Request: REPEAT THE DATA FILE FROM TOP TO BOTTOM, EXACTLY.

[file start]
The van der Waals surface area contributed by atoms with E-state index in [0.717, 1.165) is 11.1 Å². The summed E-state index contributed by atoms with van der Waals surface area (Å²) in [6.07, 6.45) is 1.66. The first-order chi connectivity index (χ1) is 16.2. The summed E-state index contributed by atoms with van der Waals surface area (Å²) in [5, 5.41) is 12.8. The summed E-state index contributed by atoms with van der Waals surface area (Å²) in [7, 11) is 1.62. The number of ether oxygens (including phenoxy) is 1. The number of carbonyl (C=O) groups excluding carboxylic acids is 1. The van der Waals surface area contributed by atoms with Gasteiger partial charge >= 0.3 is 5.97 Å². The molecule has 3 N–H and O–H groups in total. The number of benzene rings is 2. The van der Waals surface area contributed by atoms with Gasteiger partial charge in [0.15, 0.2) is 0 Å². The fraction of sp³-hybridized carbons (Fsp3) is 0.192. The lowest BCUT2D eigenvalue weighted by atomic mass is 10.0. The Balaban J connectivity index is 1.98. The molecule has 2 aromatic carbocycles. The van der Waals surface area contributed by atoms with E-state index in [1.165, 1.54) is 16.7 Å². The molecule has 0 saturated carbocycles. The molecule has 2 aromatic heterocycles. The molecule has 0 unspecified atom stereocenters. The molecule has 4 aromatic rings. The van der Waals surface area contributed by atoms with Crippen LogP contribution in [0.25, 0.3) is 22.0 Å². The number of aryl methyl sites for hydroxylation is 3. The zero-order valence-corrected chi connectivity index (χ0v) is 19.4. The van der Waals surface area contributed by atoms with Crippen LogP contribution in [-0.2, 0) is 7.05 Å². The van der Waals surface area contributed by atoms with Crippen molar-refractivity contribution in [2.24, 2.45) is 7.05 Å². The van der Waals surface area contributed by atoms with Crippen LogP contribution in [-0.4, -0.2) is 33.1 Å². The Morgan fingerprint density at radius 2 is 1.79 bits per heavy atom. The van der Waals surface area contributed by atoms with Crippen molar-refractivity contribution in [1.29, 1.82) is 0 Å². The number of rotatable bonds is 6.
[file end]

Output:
The van der Waals surface area contributed by atoms with E-state index in [0.717, 1.165) is 11.1 Å². The summed E-state index contributed by atoms with van der Waals surface area (Å²) in [6.07, 6.45) is 1.66. The first-order chi connectivity index (χ1) is 16.2. The summed E-state index contributed by atoms with van der Waals surface area (Å²) in [5, 5.41) is 12.8. The summed E-state index contributed by atoms with van der Waals surface area (Å²) in [7, 11) is 1.62. The number of ether oxygens (including phenoxy) is 1. The number of carbonyl (C=O) groups excluding carboxylic acids is 1. The van der Waals surface area contributed by atoms with Gasteiger partial charge >= 0.3 is 5.97 Å². The molecule has 3 N–H and O–H groups in total. The number of benzene rings is 2. The van der Waals surface area contributed by atoms with Gasteiger partial charge in [0.15, 0.2) is 0 Å². The fraction of sp³-hybridized carbons (Fsp3) is 0.192. The lowest BCUT2D eigenvalue weighted by atomic mass is 10.0. The Balaban J connectivity index is 1.98. The molecule has 2 aromatic carbocycles. The van der Waals surface area contributed by atoms with E-state index in [1.165, 1.54) is 16.7 Å². The molecule has 0 saturated carbocycles. The molecule has 2 aromatic heterocycles. The molecule has 0 unspecified atom stereocenters. The molecule has 4 aromatic rings. The van der Waals surface area contributed by atoms with Crippen LogP contribution in [0.25, 0.3) is 22.0 Å². The number of aryl methyl sites for hydroxylation is 3. The zero-order valence-corrected chi connectivity index (χ0v) is 19.4. The van der Waals surface area contributed by atoms with Crippen LogP contribution in [-0.2, 0) is 7.05 Å². The van der Waals surface area contributed by atoms with Crippen molar-refractivity contribution in [2.24, 2.45) is 7.05 Å². The van der Waals surface area contributed by atoms with Crippen LogP contribution in [-0.4, -0.2) is 33.1 Å². The Morgan fingerprint density at radius 2 is 1.79 bits per heavy atom. The van der Waals surface area contributed by atoms with Crippen molar-refractivity contribution in [1.29, 1.82) is 0 Å². The number of rotatable bonds is 6.